Preschool attendance is now the norm, and preschool is increasingly built into K-12 school systems. In many respects, as kindergarten has become the new first grade, preschool is becoming the new kindergarten. In this article, we draw on our four-year study of school district efforts to create more seamless pathways from preschool to elementary school. We offer a framework based on this and others’ research for considering strategies to ensure the long-term benefits of investment in preschool and to improve student learning in the early grades.
Advocates for preschool through third grade continuity focus primarily on district policies and practices. But many studies have demonstrated that leaders at the school level play a pivotal role in interpreting and moderating the effects of district decisions. District policies or practices will not likely be effective in promoting high quality and coherent instruction across preschool and the early elementary grades without the well-informed and wholehearted support of school leaders.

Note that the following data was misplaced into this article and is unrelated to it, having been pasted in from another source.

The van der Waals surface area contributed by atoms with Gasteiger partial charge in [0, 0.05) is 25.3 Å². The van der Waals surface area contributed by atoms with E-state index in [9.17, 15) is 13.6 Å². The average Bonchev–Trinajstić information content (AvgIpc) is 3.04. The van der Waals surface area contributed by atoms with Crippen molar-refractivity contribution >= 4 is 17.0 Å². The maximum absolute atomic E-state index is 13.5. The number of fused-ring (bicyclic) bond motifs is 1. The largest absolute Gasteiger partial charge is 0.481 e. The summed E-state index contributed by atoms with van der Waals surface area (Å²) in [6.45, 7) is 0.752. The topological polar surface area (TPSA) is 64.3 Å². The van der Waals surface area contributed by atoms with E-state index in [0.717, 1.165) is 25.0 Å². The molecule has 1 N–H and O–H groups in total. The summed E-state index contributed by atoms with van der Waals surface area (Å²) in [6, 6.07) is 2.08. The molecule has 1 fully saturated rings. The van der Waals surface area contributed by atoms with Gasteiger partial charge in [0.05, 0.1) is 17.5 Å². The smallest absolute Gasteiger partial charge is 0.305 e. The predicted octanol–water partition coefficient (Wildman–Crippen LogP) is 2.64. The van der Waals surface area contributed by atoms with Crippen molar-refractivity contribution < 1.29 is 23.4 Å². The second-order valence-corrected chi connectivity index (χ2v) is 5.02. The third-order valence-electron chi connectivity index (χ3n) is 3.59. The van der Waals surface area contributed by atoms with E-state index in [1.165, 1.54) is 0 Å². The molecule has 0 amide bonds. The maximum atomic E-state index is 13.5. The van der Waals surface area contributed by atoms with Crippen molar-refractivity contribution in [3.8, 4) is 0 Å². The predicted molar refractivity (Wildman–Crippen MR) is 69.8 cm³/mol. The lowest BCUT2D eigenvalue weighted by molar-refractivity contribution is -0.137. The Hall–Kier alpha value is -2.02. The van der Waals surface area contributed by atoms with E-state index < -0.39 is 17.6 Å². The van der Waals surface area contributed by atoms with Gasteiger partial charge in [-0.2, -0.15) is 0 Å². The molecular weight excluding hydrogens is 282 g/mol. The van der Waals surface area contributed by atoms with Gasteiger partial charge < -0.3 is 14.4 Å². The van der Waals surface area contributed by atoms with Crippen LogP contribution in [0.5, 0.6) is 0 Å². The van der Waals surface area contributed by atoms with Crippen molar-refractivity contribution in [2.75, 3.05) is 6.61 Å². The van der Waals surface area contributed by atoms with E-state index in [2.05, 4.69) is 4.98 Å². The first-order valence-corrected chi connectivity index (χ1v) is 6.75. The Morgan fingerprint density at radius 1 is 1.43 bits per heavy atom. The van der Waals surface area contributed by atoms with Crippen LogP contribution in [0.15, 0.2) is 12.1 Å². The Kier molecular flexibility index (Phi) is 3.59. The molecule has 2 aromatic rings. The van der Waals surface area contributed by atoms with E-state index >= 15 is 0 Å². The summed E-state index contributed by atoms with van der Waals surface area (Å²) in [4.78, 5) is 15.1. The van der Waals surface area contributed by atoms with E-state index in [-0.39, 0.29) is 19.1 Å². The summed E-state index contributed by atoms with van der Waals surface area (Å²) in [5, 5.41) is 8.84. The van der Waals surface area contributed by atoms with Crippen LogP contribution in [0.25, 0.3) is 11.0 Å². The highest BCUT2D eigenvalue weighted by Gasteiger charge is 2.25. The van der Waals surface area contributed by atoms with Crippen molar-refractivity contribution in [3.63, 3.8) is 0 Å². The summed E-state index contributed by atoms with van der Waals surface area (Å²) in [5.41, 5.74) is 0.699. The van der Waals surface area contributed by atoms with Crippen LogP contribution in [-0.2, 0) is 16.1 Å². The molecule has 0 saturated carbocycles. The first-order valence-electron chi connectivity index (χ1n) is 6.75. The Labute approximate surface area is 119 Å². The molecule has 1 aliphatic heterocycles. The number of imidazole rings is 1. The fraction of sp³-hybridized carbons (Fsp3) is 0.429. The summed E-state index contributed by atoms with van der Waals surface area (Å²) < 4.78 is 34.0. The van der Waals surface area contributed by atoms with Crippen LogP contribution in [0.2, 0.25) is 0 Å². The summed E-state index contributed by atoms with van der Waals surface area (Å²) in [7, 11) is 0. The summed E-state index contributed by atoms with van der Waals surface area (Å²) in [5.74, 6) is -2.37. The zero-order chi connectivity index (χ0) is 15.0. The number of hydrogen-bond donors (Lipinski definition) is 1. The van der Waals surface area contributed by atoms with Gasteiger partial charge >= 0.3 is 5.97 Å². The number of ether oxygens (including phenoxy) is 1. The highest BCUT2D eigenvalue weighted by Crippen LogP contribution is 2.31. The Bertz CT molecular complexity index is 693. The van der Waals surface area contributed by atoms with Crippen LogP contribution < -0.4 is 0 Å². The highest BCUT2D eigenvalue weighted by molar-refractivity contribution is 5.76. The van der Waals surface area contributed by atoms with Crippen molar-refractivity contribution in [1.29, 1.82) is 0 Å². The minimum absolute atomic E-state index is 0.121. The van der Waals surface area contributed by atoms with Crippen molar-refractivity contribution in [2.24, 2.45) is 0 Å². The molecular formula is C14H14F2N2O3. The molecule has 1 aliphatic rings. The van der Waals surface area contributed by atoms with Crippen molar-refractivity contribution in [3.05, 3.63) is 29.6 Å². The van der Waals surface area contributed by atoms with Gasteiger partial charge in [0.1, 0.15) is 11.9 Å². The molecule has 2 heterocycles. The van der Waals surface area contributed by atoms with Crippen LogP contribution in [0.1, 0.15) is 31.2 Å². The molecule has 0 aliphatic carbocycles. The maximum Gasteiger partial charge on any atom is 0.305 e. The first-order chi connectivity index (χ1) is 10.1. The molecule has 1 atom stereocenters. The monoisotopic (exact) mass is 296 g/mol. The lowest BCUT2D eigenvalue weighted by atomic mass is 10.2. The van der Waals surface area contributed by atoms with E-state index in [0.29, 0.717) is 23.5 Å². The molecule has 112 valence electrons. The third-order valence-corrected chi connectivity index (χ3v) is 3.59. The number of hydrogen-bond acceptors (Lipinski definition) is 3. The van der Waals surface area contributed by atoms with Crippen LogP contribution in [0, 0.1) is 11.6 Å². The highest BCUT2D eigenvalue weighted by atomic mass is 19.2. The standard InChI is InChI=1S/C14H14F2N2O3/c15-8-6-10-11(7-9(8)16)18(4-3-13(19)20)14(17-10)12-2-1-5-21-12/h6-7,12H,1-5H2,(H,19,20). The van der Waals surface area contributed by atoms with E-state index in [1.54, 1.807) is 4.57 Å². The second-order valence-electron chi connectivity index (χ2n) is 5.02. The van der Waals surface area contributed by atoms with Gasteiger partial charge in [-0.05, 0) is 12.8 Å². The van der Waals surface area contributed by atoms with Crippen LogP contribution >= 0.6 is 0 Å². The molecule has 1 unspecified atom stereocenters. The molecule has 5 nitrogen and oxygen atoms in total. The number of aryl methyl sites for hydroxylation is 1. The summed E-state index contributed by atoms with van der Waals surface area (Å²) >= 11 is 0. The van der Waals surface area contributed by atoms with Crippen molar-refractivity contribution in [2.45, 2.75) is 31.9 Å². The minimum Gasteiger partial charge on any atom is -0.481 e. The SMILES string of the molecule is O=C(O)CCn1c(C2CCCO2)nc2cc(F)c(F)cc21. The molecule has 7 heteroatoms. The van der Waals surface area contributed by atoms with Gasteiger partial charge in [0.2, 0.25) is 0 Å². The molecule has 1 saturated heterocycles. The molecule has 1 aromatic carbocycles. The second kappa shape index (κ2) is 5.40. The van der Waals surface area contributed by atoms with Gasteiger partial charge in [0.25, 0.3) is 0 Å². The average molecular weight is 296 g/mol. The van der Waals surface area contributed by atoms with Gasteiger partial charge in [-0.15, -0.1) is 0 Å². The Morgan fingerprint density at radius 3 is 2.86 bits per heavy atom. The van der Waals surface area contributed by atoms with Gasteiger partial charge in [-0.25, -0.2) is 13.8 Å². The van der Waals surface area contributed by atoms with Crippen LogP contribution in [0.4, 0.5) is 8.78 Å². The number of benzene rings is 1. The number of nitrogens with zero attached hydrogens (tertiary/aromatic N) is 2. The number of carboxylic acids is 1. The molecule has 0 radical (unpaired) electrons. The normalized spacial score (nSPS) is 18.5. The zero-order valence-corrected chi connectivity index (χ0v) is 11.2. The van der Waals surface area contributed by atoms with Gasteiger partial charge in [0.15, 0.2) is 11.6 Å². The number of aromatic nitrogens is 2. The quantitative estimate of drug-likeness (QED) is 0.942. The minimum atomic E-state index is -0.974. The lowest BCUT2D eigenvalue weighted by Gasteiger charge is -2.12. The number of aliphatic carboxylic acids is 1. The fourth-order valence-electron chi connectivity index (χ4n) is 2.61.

Early mathematics knowledge is a strong predictor of later academic achievement, but children from low-income families enter school with weak mathematics knowledge. An early math trajectories model is proposed and evaluated within a longitudinal study of 517 low-income American children from ages 4 to 11. This model includes a broad range of math topics, as well as potential pathways from preschool to middle grades mathematics achievement. In preschool, nonsymbolic quantity, counting, and patterning knowledge predicted fifth-grade mathematics achievement. By the end of first grade, symbolic mapping, calculation, and patterning knowledge were the important predictors. Furthermore, the first-grade predictors mediated the relation between preschool math knowledge and fifth-grade mathematics achievement. Findings support the early math trajectories model among low-income children.